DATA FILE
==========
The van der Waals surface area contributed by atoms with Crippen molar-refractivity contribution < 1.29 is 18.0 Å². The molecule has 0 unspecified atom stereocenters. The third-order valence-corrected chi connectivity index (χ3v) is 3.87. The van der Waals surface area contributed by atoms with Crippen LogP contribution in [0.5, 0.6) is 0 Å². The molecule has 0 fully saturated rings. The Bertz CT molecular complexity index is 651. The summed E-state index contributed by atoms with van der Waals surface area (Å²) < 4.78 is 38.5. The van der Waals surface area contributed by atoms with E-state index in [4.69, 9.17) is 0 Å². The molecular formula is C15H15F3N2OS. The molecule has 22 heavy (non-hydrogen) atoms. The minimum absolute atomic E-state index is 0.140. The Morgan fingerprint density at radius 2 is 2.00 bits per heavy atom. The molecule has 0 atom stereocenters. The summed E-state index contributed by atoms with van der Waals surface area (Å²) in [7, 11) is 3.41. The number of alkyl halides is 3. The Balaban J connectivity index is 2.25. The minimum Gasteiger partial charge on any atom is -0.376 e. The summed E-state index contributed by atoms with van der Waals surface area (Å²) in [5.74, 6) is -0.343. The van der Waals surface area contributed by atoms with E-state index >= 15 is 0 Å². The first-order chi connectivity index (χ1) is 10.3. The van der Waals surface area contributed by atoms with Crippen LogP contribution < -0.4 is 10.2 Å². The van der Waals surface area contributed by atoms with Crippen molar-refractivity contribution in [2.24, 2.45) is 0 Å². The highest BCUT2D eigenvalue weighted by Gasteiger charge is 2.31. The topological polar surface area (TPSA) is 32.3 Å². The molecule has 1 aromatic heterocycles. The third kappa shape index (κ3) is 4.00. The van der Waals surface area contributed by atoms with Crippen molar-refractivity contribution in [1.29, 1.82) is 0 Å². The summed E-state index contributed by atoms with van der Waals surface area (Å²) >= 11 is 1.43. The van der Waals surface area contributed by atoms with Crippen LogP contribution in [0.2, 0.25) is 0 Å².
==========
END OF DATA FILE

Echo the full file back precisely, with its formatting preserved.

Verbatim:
The van der Waals surface area contributed by atoms with Crippen molar-refractivity contribution < 1.29 is 18.0 Å². The molecule has 0 unspecified atom stereocenters. The third-order valence-corrected chi connectivity index (χ3v) is 3.87. The van der Waals surface area contributed by atoms with Crippen LogP contribution in [0.5, 0.6) is 0 Å². The molecule has 0 fully saturated rings. The Bertz CT molecular complexity index is 651. The summed E-state index contributed by atoms with van der Waals surface area (Å²) < 4.78 is 38.5. The van der Waals surface area contributed by atoms with E-state index in [4.69, 9.17) is 0 Å². The molecular formula is C15H15F3N2OS. The molecule has 22 heavy (non-hydrogen) atoms. The minimum absolute atomic E-state index is 0.140. The Morgan fingerprint density at radius 2 is 2.00 bits per heavy atom. The molecule has 0 atom stereocenters. The summed E-state index contributed by atoms with van der Waals surface area (Å²) in [7, 11) is 3.41. The number of alkyl halides is 3. The Balaban J connectivity index is 2.25. The minimum Gasteiger partial charge on any atom is -0.376 e. The summed E-state index contributed by atoms with van der Waals surface area (Å²) in [5.74, 6) is -0.343. The van der Waals surface area contributed by atoms with E-state index >= 15 is 0 Å². The first-order chi connectivity index (χ1) is 10.3. The van der Waals surface area contributed by atoms with Crippen LogP contribution < -0.4 is 10.2 Å². The van der Waals surface area contributed by atoms with Crippen molar-refractivity contribution in [2.24, 2.45) is 0 Å². The highest BCUT2D eigenvalue weighted by Gasteiger charge is 2.31. The topological polar surface area (TPSA) is 32.3 Å². The molecule has 1 aromatic heterocycles. The third kappa shape index (κ3) is 4.00. The van der Waals surface area contributed by atoms with Crippen molar-refractivity contribution in [1.29, 1.82) is 0 Å². The summed E-state index contributed by atoms with van der Waals surface area (Å²) >= 11 is 1.43. The van der Waals surface area contributed by atoms with Crippen LogP contribution in [0.2, 0.25) is 0 Å².